Lakewood Historical Museum Receives Local Artifacts

The Lakewood Historical Museum contains artifacts of the village’s benefactors. Among them are the Packards of the Packard Automobile Company. P-J photo by William Mohan

LAKEWOOD — The Lakewood Museum will have more to show when its operating season starts in July.

Initially, the museum’s home was the attic of the Lakewood Village Hall on Summit Avenue. Another move was made into the building’s main floor and conference room before the Lakewood Police Department let them use their current location in the basement. Permission was given by then-Lakewood Mayor Anthony Caprino to use the rest of the space in the basement. The organization is the result of the Lakewood Historical Committee to house a home for documents and tangible assets that date their heritage of the village of Lakewood.

“We established the museum in October 2011,” said Historian Susan Lane. “We had no museum. We had nothing. We had former historians but we didn’t have anywhere to go.”

During the past six years of operation, the LHC has received numerous photographs from around the village, including downtown, residential areas and the lakefront.

“We are 90 to 95 percent pictorial,” Lane said. “We are getting more tangible assets donated.”

Artifacts from past local businesses are on display at the Lakewood Historical Museum. Seen here is the first film ever premiered at the former Summit Theater P-J photo by William Mohan

Two recent items pertain to the sports history in the village. Robert and Judy Petroline donated two baseballs used by the Busti Rangers in the late 1970s to the Lakewood Historical Museum Committee. The Rangers were a youth baseball team comprised of 9 and 10 year old boys. Petroline was a school teacher at Jefferson Middle School in Jamestown who coached the team in 1977 and 1979. The balls contain the last names of the team members and the Petrolines were able to add first names as well. A plaque with the names of each respective player will be put on display next to the baseballs. When the museum reopens for its operating season in the summer, the 31 members will visit and view the balls and their names.

For all the Petrolines’ efforts, only two team members remain unaccounted for on the plague. It is hoped that over the months before the event they can be learned and added.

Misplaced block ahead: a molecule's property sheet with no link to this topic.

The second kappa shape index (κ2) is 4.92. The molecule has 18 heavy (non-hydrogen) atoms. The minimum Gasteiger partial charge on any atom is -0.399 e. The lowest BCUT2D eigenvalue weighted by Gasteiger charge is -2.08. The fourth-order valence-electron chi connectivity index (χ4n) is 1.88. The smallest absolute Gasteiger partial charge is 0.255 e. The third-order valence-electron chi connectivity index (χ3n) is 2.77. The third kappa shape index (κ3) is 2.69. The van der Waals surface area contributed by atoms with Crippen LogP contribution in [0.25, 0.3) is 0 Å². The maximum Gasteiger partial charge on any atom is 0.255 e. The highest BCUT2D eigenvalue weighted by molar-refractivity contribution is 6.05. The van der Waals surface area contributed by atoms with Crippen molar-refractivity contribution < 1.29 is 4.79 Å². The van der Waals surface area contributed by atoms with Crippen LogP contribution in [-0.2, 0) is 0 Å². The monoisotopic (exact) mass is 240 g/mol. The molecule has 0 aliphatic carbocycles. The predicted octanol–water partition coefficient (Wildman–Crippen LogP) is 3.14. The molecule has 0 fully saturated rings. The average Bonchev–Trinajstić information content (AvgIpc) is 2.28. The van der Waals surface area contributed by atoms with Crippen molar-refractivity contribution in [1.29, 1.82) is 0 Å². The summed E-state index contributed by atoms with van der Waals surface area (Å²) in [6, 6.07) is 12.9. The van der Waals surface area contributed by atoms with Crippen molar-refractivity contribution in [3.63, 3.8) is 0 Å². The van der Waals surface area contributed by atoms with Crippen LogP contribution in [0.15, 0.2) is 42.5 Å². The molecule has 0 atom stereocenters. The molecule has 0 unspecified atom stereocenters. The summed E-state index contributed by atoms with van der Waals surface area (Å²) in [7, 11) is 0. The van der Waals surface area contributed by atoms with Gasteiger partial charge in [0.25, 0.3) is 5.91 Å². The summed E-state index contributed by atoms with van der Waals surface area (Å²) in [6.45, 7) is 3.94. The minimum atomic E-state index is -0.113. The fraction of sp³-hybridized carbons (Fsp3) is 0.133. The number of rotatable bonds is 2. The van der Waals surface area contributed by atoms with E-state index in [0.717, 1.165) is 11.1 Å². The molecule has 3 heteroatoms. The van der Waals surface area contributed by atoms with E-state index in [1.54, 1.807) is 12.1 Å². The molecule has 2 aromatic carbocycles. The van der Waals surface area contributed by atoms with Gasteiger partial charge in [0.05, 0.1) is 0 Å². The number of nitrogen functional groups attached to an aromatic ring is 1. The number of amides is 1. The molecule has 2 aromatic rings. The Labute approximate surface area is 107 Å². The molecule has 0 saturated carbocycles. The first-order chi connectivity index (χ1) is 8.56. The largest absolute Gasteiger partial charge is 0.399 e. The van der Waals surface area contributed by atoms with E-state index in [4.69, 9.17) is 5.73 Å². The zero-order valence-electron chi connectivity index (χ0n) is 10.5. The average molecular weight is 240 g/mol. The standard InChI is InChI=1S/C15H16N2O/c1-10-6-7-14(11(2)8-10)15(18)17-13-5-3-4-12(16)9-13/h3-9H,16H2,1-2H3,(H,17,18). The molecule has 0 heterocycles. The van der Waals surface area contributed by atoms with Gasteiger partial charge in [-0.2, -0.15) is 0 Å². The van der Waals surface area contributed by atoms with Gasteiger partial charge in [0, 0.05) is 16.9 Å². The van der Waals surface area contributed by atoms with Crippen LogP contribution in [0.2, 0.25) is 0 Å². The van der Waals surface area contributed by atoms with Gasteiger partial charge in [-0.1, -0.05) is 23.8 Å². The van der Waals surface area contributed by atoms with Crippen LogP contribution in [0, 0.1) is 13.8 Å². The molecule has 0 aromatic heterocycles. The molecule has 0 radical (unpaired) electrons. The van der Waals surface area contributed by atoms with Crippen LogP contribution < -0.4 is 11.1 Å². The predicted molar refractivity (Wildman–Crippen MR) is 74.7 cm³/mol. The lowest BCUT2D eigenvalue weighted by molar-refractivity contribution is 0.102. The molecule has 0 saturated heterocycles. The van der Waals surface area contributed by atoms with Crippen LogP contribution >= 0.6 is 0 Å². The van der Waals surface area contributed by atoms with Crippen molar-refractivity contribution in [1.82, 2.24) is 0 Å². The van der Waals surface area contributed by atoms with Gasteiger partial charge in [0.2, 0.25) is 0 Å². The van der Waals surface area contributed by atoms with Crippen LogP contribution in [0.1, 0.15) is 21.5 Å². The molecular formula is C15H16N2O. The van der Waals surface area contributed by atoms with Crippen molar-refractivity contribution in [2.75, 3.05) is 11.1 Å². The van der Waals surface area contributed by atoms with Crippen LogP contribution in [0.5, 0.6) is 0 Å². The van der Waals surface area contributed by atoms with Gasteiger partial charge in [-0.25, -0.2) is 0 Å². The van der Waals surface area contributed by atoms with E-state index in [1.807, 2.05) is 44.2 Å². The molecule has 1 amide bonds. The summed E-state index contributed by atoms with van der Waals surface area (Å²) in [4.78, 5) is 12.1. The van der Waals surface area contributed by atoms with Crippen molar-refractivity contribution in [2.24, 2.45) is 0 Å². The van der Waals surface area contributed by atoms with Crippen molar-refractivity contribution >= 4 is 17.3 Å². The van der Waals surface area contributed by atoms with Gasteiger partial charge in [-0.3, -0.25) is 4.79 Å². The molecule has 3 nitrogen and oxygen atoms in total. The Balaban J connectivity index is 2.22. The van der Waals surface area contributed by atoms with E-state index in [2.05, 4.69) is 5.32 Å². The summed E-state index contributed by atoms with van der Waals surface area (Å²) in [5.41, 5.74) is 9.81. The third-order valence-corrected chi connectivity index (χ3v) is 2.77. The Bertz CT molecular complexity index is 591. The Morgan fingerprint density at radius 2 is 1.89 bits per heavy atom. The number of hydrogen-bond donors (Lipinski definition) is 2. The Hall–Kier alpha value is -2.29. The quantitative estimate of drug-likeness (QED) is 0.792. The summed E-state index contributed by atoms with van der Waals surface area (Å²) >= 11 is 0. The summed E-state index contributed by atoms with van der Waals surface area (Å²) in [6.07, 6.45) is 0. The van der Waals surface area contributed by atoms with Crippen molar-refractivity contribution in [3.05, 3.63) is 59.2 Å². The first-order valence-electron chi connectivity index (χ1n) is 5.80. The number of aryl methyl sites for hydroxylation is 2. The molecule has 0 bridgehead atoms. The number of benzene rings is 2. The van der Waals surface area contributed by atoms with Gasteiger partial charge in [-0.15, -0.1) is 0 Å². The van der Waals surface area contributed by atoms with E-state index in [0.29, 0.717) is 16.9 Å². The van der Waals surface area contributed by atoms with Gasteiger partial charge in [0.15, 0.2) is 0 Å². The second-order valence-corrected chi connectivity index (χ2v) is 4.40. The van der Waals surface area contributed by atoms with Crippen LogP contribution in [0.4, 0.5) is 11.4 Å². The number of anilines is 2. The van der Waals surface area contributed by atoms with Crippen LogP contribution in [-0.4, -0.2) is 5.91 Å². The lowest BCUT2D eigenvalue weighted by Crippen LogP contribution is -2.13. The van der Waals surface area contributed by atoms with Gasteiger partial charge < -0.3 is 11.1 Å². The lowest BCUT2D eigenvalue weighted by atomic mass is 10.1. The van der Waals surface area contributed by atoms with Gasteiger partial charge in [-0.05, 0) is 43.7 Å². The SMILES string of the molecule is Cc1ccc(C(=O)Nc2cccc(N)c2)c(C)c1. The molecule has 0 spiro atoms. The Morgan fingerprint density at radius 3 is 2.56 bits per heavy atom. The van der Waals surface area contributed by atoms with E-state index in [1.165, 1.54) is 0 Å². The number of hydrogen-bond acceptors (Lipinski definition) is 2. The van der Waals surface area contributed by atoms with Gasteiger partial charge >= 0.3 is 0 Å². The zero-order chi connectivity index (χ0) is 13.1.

“They remembered everybody but this, so we’re hoping when the kids come they’ll will say that’s Bud, Frank or Bud whatever,” said committee member Roger Gilbert.

Items currently on display also relate to past local businesses and residents in the village. One of the most prominent displays is on the Packard Motor Company and in particular one of the main founders who called Lakewood his summer home. Along with his wife Elizabeth, James Packard had a summer home in the village. The couple also became one of the main benefactors of the village and maintained a wide array of boats and cars in the village. Most of the village was also developed thanks to the Packards’ wealth and influence. While Mr. Packard died in 1928, Mrs. Packard remained in the community and was active in the social scene in and around Lakewood and Jamestown.

To this day, various buildings built with Packard resources can be found. In addition, the heritage of the Packards is also on display in the Lakewood Fire Department on Chautauqua Avenue. In 1915, Mr. Packard donated a corner of an orchard he owned and $15,000 to the then Beechwood fire bucket brigade. The purpose was to build a new state-of-the-art fire station. The result was the new Lakewood Hose Company. Along with building the new station, Packard donated a 1915 Hallock Machine Company Ford chemical fire truck, the first piece of motorized fire fighting equipment in Chautauqua County. The engine remained in service until 1946.

The committee has also compiled a walking tour map using the 14 historical markers currently in the village. The markers for the Lakeview House, Sterlingworth Hotel, Lakewood Country Club, first and second Kent Houses, Packard Mansion, and the World War II memorial are all located on Terrace Ave in Richard Hartley Park. The markers for the Paul Sorg Mansion or Green Farm, the Aull Cottage, the New Holbrook Hotel, the World War II memorial (in the American Legion) and the Erie Railroad train station are all located on Chautauqua Avenue.

Two additional markers depicting different views of Chautauqua Avenue from the north and south are also on the street. A marker for the Lakewood Village Hall is located at the museum on Owana Way. A marker for the Lakewood Schools is located on East Summit Avenue. In the southern part of the village there are also markers for the Chautauqua Lake Stock Farm and Bemus House on East Fairmount Avenue.

To learn more about the Lakewood Historical Museum, visit lakewoodny.com or call Susan Lane at 969-5762. The Lakewood Historical Museum is located at 20 W. Summit St. in Lakewood.


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